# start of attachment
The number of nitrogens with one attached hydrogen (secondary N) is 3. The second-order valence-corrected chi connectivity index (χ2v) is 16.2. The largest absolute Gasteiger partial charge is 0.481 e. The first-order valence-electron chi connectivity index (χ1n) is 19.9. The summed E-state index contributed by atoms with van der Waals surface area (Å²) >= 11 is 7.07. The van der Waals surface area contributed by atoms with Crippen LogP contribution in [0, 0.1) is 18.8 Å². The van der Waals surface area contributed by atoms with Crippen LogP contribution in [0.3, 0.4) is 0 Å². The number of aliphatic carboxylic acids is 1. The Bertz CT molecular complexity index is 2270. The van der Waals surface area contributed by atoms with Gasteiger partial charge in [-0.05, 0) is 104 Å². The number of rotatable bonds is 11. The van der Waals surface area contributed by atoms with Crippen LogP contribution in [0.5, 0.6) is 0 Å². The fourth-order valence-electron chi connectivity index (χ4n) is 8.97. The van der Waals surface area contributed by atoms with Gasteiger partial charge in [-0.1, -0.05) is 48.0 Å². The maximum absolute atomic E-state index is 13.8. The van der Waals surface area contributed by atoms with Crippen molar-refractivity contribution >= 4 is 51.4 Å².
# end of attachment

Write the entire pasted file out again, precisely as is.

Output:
The number of nitrogens with one attached hydrogen (secondary N) is 3. The second-order valence-corrected chi connectivity index (χ2v) is 16.2. The largest absolute Gasteiger partial charge is 0.481 e. The first-order valence-electron chi connectivity index (χ1n) is 19.9. The summed E-state index contributed by atoms with van der Waals surface area (Å²) >= 11 is 7.07. The van der Waals surface area contributed by atoms with Crippen LogP contribution in [0, 0.1) is 18.8 Å². The van der Waals surface area contributed by atoms with Crippen LogP contribution in [0.3, 0.4) is 0 Å². The number of aliphatic carboxylic acids is 1. The Bertz CT molecular complexity index is 2270. The van der Waals surface area contributed by atoms with Gasteiger partial charge in [-0.05, 0) is 104 Å². The number of rotatable bonds is 11. The van der Waals surface area contributed by atoms with Crippen LogP contribution in [0.5, 0.6) is 0 Å². The fourth-order valence-electron chi connectivity index (χ4n) is 8.97. The van der Waals surface area contributed by atoms with Gasteiger partial charge in [-0.1, -0.05) is 48.0 Å². The maximum absolute atomic E-state index is 13.8. The van der Waals surface area contributed by atoms with Crippen molar-refractivity contribution >= 4 is 51.4 Å².